BROOKE GLADSTONE:  Obviously, you don't think the media are handling these utterances very well. What do you suggest that we do?

GEORGE LAKOFF:  The media is addicted to breaking news, so we have to give the tweet first. That’s the breaking news. Wrong, because that allows him to manipulate you as a reporter and manipulate the truth.

BROOKE GLADSTONE:  So you're saying don't report on the tweet?

GEORGE LAKOFF:  You begin by telling the truth and giving the evidence for that truth, then mention his tweet, point out that that contradicts the truth and then talk about what kind of tweet this is. You know, you say, this is a case of diversion. Here’s what he is diverting, quickly. Don't have a panel discussion about it, you know, [LAUGHS] just do it and go on. Keep going back to substance and the truth.

Also, what is the effect of his tweeting on the truth? He’s trying to say, usually, that this truth is a general truth. And that’s another thing that I should add to this list of the things he does, is to take a specific case and say that it's the general case.

The Guardian, 7 March 2017:

President Donald Trump is the most powerful cornered animal in the world


For all his inconstancy of character, Donald Trump is a master manipulator. He rose to political prominence by slandering Barack Obama. He rode the birther myth as far as it would go – before brazenly jettisoning it with the insistence that it was all the handiwork of Hillary Clinton.

Now once again, he seeks to buoy his political fortunes by attacking Obama. Perhaps what is so striking about the tweets is not their desperation, but their cynicism. In exclaiming “This is McCarthyism!”, Trump said something deeply revealing – only about himself. McCarthyism was never in the first instance about wiretapping. It was about defaming public officials with charges of treason without a shred of evidence. Sounds familiar, no?

Equally revealing was Trump’s tweet: “I’d bet a good lawyer could make a great case out of the fact that President Obama was tapping my phones in October, just prior to Election!” As Trump well knows, a good lawyer can make a case out of anything.

In the 1970s, after the justice department accused the Trump Corporation of racially discriminatory rental policies, Trump hired Roy Cohn. This was a man who, as a young lawyer, had assisted Joseph McCarthy’s red-baiting. On Trump’s behalf, Cohn countersued the government for $100m, a tactic Trump absorbed and has practiced throughout his career: when on the defensive, attack.

Concerned about congressional investigations into contact between his campaign and the Russians? Make a groundless charge of wiretapping against Obama and insist that the allegations be included in the investigations.

Cohn’s countersuit did not prevail, nor will Trump’s charges against Obama stick. But that is not the point. The point is to distract attention away from real allegations by creating a chaos of conflicting claims. And in this regard the strategy is all too effective. If there is something extraordinary about Trump it is how low he is willing to go……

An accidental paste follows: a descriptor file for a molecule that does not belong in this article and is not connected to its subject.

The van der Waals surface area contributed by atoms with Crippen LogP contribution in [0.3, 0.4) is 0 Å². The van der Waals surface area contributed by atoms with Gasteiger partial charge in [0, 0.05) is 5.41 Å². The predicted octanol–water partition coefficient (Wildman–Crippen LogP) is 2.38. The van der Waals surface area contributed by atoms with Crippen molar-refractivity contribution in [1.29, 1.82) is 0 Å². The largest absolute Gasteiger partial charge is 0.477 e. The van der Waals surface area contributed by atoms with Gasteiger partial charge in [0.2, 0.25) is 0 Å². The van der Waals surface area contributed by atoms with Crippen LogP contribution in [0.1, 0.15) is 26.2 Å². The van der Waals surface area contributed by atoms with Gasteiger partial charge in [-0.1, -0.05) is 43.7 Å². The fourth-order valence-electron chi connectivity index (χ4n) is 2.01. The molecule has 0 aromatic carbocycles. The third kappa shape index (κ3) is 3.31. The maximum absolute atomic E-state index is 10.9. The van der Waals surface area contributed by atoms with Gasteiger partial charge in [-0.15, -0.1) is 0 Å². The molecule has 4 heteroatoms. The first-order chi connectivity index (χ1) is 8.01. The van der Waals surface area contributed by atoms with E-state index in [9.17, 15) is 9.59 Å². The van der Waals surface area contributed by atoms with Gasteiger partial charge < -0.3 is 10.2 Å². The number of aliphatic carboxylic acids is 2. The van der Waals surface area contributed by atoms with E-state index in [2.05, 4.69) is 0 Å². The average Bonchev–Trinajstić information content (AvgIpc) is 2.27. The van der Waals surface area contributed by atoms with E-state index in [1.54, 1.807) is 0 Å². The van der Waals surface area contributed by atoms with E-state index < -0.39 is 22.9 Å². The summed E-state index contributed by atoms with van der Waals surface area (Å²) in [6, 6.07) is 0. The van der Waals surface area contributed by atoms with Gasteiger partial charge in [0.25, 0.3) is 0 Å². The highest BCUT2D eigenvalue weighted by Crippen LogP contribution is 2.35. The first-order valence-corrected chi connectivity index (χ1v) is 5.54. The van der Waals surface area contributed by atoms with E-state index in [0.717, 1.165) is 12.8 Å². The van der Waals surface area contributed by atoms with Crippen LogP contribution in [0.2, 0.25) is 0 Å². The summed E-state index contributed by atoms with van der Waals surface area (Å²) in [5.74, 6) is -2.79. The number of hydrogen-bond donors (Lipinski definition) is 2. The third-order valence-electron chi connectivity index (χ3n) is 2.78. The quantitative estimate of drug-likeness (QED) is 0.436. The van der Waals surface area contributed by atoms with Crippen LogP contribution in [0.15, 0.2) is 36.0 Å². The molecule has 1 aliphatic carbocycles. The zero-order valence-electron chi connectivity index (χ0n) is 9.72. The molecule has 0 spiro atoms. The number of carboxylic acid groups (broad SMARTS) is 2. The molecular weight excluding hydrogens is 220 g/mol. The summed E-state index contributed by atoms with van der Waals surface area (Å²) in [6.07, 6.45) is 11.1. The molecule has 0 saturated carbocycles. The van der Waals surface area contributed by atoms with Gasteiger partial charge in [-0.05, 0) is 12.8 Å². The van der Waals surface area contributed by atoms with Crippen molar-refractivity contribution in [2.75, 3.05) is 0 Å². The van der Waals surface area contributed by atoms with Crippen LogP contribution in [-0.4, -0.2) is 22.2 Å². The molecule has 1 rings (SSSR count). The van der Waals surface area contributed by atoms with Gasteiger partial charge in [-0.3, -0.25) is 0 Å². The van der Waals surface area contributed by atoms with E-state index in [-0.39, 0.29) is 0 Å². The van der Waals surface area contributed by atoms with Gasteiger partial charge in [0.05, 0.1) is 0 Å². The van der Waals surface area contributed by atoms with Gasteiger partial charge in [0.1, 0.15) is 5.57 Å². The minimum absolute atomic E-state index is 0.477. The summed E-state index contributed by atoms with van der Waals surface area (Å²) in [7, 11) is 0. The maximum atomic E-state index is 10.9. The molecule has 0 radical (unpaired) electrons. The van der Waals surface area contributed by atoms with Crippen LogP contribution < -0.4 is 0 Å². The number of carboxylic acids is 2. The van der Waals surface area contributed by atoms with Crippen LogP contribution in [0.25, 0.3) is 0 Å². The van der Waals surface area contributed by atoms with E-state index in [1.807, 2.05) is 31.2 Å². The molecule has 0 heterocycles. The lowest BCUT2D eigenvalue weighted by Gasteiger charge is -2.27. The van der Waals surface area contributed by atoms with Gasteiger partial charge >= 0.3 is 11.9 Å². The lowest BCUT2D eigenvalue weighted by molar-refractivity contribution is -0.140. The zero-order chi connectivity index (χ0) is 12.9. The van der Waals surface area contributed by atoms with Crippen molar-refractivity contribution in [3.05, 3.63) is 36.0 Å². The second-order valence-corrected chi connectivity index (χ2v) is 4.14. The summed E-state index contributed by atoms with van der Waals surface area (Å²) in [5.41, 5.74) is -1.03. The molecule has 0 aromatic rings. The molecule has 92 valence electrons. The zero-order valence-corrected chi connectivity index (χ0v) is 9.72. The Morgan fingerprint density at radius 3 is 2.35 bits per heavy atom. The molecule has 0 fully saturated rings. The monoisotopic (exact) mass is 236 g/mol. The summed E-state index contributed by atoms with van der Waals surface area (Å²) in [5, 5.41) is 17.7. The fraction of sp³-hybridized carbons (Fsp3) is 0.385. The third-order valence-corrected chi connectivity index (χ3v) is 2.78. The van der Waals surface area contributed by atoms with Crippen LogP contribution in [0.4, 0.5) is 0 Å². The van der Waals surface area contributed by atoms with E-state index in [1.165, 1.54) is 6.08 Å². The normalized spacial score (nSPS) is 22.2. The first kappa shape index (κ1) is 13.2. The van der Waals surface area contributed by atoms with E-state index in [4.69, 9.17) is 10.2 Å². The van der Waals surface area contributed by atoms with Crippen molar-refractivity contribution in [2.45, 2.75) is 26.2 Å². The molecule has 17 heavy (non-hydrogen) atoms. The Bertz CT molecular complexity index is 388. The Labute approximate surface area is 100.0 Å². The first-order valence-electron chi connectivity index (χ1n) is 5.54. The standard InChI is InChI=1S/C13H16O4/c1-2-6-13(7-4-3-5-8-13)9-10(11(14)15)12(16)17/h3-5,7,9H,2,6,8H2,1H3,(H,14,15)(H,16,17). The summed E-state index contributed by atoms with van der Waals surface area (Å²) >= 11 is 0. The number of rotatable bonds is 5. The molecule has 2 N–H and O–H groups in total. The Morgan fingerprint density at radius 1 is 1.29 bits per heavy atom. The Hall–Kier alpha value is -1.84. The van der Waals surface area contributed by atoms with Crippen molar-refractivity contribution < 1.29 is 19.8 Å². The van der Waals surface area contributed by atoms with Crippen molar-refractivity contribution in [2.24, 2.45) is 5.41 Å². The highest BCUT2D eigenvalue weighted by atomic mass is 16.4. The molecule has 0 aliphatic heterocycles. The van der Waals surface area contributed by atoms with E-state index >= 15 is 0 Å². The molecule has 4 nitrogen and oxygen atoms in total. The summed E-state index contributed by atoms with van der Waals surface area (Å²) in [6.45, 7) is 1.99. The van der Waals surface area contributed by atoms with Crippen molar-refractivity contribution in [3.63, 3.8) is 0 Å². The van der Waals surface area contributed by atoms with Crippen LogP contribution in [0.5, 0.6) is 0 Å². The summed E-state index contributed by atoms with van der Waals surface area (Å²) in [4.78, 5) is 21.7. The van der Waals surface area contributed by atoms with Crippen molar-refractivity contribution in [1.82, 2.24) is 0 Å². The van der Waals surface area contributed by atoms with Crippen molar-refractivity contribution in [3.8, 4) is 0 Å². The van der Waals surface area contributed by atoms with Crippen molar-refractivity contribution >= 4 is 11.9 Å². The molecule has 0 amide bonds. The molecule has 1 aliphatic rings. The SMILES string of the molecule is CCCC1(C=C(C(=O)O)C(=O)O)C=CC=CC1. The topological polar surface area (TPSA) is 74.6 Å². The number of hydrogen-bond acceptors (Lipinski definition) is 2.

Since his inauguration a scant six weeks ago, Trump has defamed a great newspaper, a federal judge, and a former president. He has attacked whole institutions, pillars of American democracy. He appears willing to hold a great constitutional order hostage to his narcissism and political insecurities.

One wishes to echo the words of Joseph Welch who famously asked of Joe McCarthy: “Have you no sense of decency, sir? At long last, have you left no sense of decency?”

Sunday, 22 January 2017

Thursday, 7 July 2016

Take a bow Twitter in Australia - a large part of the reason Turnbull & Co weren't unconditionally loved by the electorate on 2 July 2016 is your fault!


Excerpt from Sky News Australian Agenda 3 July 2016 interview with Liberal Senator for Tasmania George Brandis:

PAUL KELLY:
Can I just ask, do you think we are seeing deeper changes in Australian politics? We have now gone for a decade and the evidence is that it's very hard for a first-term government to it be re-elected. The electorate seems to be more impatient and more critical. Do you think that's right?

ATTORNEY-GENERAL:
I do, and there are a lot of reasons for that. I think one of the drivers of this is the increasing velocity of events. Another is the trivialisation of political communication through Twitter and things like that. There are a lot of phenomena that sociologists and political scientists will no doubt write about, but I do think that the velocity of events, the increasing accelerating velocity of events and the trivialisation of political discourse have a lot to do with it.

Take a bow, Aussie twerps.

Friday, 1 July 2016

Australian Federal Election 2016: Liberals behaving badly and being found out right to the bitter end of campaign


The Liberal Party of Australia has been caught lying to Twitter in an attempt to manipulate mention of its campaign in the Higgins electorate on that particular social media platform. Polling earlier in June 2016 suggested Assistant Treasurer Kelly O’Dwyer is in danger of losing her seat.


Social media giant Twitter has launched an investigation into the Liberal Party after it faked a copyright claim to try and shut down a joke account that likened embattled assistant treasurer Kelly O'Dwyer to Sophie Mirabella.

Last week Fairfax Media reported that Ms O'Dwyer had taken the extraordinary step of forcing Twitter to dismantle the joke account @Kelly_dnuSophie, which compared her election campaign in Higgins to the disastrous 2013 loss of Indi by her friend and fellow Liberal Sophie Mirabella.

The joke account had barely more than 200 followers at the time – "a significant proportion of whom are pornbots" said one of the students who started it – but the public comparisons to Ms Mirabella's failed campaign seemingly irked Ms O'Dwyer.